Dr. Amy Johnson wants you to know it’s OK to laugh in class. The veteran educator and program chair for the Associate of Arts in Early Childhood Education (ECE) program at the University of Arizona Global Campus (UAGC) is among the school’s leading advocates for laughter in the classroom. She takes her career and responsibilities seriously, of course, but is trying to reverse the stigma that online learning is impersonal.

“Humor is a strength of mine, and I want students to see that I’m an actual human being,” Dr. Johnson explains. “I’ll put out an announcement like, ‘How are you feeling today?’ with a GIF and instructions for students to answer, and it becomes a running thread of all these bizarre GIFs.

“I just want to show all the ways that I’m human and use my personality to gain student participation and trust.”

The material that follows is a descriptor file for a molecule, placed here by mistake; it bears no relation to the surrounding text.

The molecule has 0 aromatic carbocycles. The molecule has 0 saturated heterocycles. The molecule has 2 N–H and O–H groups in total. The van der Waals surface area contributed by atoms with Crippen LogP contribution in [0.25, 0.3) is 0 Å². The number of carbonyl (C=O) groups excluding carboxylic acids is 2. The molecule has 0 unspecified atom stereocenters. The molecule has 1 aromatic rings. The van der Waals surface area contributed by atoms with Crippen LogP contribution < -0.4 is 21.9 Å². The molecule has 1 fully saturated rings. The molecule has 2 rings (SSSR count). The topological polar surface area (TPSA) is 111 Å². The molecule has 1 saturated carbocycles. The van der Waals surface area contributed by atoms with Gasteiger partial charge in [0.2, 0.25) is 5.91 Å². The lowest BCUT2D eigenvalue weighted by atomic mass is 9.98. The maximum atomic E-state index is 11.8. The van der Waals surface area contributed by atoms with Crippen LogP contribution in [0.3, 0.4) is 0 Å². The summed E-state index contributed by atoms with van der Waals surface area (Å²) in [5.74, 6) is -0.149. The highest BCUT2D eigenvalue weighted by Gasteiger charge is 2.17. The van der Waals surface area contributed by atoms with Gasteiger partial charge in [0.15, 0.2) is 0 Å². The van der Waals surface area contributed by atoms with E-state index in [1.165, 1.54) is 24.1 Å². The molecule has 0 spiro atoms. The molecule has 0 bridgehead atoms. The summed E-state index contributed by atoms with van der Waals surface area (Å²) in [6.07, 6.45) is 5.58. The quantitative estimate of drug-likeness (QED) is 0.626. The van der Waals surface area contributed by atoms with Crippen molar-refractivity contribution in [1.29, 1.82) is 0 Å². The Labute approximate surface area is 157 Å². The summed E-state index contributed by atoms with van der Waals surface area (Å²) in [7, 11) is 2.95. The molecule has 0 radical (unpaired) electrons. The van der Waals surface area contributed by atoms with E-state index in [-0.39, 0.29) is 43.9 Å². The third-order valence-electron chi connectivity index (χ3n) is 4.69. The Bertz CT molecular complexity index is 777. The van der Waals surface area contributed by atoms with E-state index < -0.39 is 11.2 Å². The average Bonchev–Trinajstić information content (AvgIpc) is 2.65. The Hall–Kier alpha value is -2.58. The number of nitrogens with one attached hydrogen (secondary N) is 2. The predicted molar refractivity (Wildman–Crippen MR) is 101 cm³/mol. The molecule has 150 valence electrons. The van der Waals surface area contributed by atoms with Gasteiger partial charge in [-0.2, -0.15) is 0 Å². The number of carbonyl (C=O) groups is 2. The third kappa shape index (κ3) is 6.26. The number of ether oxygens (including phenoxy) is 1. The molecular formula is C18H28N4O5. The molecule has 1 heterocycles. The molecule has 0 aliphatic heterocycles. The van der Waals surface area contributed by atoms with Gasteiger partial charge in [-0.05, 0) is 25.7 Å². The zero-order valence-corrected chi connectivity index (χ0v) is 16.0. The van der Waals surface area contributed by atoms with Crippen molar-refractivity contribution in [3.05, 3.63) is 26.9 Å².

Whether it’s a “How are you feeling?” GIF or a video of her hair “blowing like Beyoncé,” Dr. Johnson is changing perceptions for students in ECE, knowing graduates will be moving on to careers in which they’ll need to rely on their personalities as much as they’ll lean on the skills and knowledge gleaned from their courses.

It’s a lesson she learned early in her career. Born and raised in San Diego, Dr. Johnson started teaching after moving to the Fort Worth, Texas area, where she lives with her husband of 29 years, their two daughters, and the family’s black Labrador Retriever. Prior to joining UAGC, she taught at a brick-and-mortar college campus that was testing a hybrid in-person/online model. Online classrooms and discussion boards were fairly new at the time, and she quickly noticed communication challenges among her students – notably in the areas of tone and intent.